The Synthesis Report published on 20 March 2023 is the final push for climate change mitigation and adaptation from scientists at the Intergovernmental Panel on Climate Change (IPCC) for the current 6-7 year assessment cycle. It concludes their Sixth Assessment Report (AR6), published in several parts over the course of the last 18 months.

The first report in this series, published in August 2021, laid out the latest evidence for manmade climate change. The second, published in March 2022, described how climate change is likely to affect us. The third instalment, published in April 2022, assesses what we are – and should be – doing about it.

The publication of the final instalment – the Synthesis Report – arrives with little left to be said on the matter. From a scientific perspective, the evidence for and technology to tackle climate change already exist and continue to grow. The synthesis report serves as a reminder of that. It offers a window into what is possible and a warning of what is at stake.

“I think what’s very important in this report is that we really highlight the risks of overshoot,” said Matthias Garschagen, a co-author, in a press statement. “[That means] if temporary temperatures overshoot 1.5°C – currently a tempting assumption in a lot of policymaking – [we risk] losing ecosystems on the way; we would be losing glaciers, coral reefs and so forth. And some of that loss would be irreversible. A very important message here is [though] overshoot might be tempting from a mitigation point of view; it’s not tempting from a risk point of view – it has severe risks. We should really try to avoid that.”

“This IPCC report should be a reminder of what a gift it is that we have the technologies we need to start rapidly cutting emissions from the power sector,” said Dave Jones, head of data insights at cliate think tank Ember, in an email to Energy Monitor. “Solar and wind are super cheap, super effective interventions. Let’s make full use of them to build a safer climate and get a cheaper, more reliable power system in the bargain.”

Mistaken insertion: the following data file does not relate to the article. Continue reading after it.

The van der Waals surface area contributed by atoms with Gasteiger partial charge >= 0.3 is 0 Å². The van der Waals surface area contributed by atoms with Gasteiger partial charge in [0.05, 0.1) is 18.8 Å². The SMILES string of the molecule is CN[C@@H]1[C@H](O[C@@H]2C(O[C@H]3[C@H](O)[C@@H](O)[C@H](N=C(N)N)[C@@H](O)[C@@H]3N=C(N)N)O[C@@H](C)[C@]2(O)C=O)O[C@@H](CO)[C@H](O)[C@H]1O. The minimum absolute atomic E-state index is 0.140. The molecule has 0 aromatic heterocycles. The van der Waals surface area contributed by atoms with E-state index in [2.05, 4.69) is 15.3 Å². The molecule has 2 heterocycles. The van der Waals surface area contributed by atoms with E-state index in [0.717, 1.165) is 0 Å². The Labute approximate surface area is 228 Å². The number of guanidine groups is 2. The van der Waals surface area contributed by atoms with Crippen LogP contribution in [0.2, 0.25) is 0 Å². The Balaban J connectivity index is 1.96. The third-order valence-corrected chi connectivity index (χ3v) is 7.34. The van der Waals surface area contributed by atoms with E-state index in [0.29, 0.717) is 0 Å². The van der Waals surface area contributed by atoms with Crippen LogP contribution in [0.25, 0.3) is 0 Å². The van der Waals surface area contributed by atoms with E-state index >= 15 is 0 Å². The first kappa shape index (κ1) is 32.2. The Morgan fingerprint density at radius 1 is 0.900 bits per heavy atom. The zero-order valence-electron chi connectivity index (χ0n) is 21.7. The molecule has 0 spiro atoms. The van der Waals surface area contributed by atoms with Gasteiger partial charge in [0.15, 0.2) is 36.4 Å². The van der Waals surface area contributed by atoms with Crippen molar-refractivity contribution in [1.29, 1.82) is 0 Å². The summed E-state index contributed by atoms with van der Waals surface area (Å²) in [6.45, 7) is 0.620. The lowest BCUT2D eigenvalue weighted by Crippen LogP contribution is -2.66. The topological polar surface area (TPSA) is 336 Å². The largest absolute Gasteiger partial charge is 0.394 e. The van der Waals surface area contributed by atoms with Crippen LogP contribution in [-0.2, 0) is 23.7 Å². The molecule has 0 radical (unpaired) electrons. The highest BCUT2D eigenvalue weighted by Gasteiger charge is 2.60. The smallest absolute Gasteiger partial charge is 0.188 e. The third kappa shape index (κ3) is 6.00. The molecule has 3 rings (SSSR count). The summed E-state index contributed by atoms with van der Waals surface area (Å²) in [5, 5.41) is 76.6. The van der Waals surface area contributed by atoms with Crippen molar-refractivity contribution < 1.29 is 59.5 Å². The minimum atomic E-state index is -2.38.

“Scaling up clean energy has a pivotal role to play in reducing emissions,” said Barbara Flesche, Europe executive vice president at Statkraft, a leading hydropower company, in a comment on the IPCC’s Synthesis Report. In line with its recommendations, she suggested increasing renewables production and strengthening associated supply chains as a means of further driving down the cost of renewables.

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“As Europe’s largest generator of renewable energy, we are determined to play our part and look forward to working closely with governments to increase clean energy generation and prevent runaway climate change,” added Flesche.

IPCC Synthesis Report spotlights energy transition shortfalls

“We are walking when we should be sprinting,” were the words of IPCC Chair Hoesung Lee at the Synthesis Report’s press conference launch. He spoke against a backdrop of a PowerPoint presentation that read: “The warning: pace and scale of climate action are insufficient to tackle climate change.”

A notable figure from the new report points out that even in the optimistic scenario where global warming is limited to 1.5°C (2.7°F) with no or limited overshoot, net greenhouse gas emissions will not reach net-zero by mid-century. While in this scenario it is projected that CO2 emissions can reach net-zero, scientists at the press conference stressed that this outcome is an average which would require escalated progress and ambition from many nations.